Not only is taking down pro-ISIS social media accounts an ineffective strategy and an impossible battle to win, but since 2015, ISIS has also encouraged its supporters to use a variety of tools, including virtual private networks (VPNs) and specialized browsers such as Tor, to mask their physical locations when online. The pro-ISIS Electronic Horizon Foundation regularly provides updates on the best VPNs to use via its Telegram channels, and ISIS encouraged the use of these technologies in the tenth issue of its original French-language publication, Dar al-Islam, which was produced by al-Hayat, the media brand also responsible for the group’s flagship English-language magazine Dabiq. By using VPNs, ISIS recruiters and supporters can make it impossible for authorities to locate them while harnessing social media and file-sharing sites both to groom and mobilize would-be terrorists and to help the group broadcast incitement-focused propaganda materials. Aside from using such sites to broadcast propaganda and identify supporters, ISIS recruiters such as the British couple Junaid Hussain, who died in 2015, and his widow, Sally Jones, have used Twitter to circulate hit lists containing the names, home addresses, and other identifying information for more than 1,000 U.S. national security personnel. They have also tweeted home addresses for current and former directors of the Central Intelligence Agency, National Security Agency, and Defense Intelligence Agency. ISIS members have even crowdsourced threat campaigns against Americans. One targeted me the day before the shooting at Pulse, a gay night club in Orlando, Florida.
It need not be this way. There is a fairly simple solution that could severely cripple ISIS’ online recruitment and incitement operations. Social media and file-sharing companies could block much of ISIS’ passive and active engagements with would-be terrorists here in the West by allowing only verified account users to access their sites when using VPNs or Tor. Of course, this would elicit a loud outcry among many users—such as activists who depend on VPNs or Tor to shield them from authoritarian governments—but Alphabet, Facebook, and Twitter could easily address this issue by requiring nonverified users who insist upon or need to use a VPN to pay a nominal fee, such as $1.00 per month, through traditional payment methods. This recurring transaction would create a record that authorities could then use to more easily identify and locate those who are planning to commit or have committed attacks.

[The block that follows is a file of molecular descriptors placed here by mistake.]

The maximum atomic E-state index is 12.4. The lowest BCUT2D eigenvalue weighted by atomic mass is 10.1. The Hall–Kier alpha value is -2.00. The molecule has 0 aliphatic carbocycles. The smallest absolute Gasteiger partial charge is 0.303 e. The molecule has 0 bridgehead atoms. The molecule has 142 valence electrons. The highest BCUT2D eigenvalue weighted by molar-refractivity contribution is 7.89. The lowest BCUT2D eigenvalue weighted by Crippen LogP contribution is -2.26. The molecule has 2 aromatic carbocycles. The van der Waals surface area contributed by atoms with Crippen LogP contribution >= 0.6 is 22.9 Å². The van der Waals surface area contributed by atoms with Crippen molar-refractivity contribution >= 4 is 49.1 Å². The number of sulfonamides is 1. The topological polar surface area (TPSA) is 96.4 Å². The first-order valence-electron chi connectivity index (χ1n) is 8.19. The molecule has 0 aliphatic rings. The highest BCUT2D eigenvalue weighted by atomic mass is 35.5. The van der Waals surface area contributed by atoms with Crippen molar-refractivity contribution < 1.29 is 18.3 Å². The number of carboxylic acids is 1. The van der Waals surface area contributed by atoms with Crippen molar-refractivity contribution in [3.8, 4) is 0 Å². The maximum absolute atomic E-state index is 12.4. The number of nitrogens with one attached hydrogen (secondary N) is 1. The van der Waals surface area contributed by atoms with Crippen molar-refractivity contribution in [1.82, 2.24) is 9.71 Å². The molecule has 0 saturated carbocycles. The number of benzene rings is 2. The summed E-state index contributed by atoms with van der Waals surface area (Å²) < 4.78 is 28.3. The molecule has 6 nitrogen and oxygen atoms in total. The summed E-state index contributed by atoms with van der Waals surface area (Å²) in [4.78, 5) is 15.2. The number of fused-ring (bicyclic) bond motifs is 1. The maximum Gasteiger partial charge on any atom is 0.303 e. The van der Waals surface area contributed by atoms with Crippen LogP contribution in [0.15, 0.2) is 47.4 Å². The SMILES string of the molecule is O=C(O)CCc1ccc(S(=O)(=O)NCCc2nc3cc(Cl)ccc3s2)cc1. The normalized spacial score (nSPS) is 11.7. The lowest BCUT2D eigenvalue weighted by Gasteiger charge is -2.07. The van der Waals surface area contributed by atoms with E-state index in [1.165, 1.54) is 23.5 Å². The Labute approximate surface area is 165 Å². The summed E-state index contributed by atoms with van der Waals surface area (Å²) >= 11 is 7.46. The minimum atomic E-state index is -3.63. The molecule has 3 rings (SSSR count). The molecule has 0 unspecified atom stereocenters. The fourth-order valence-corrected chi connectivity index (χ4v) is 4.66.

Such policies are not impossible to implement on Twitter, Facebook, YouTube, and Google Drive—or, for that matter, on Archive.org, which became a primary point of publication for terrorist groups’ propaganda long before ISIS split with al Qaeda. Wikipedia, which is hardly a tech innovator when compared with Google, Twitter, and Facebook, deters illicit activity by blocking people from editing entries if they use a VPN. Indeed, if an ISIS member or supporter wished to deface the Wikipedia page of U.S. President Donald Trump, just as Hussain and his associates in the ISIS hacking division did in 2015 to the U.S. Central Command's Twitter account, his or her IP address, and thus offline location, would be at risk of identification by the authorities.
If these companies and nonprofit file-hosting sites such as Archive.org are unwilling to take such measures voluntarily, intelligence officials could insist that policymakers call on the Federal Communications Commission (FCC) to require the social media and file-sharing industry to do so by invoking national security concerns. Last March in London, I mentioned such a solution at a conference on countering ISIS, hosted by the British Foreign Office. British officials and many others from U.S.-allied countries expressed their desire to see the FCC develop a simple set of regulations like the one I had suggested. They rely on the United States to set such policies since European nations, of course, do not have the jurisdiction to do so. Both private and public sectors, unfortunately, continue to demonstrate a penchant for deficient strategic analysis against Salafi-jihadist groups’ online activity.
This is a terrible oversight. As long as we continue to allow ISIS and other terrorist groups to hide out not just in the dark spaces of the Internet but also in easy-to-access social media and file-sharing sites, we are helping them to enhance their capabilities to influence the vulnerable, while ensuring that these groups will continue to pose durable threats to global security in the years to come.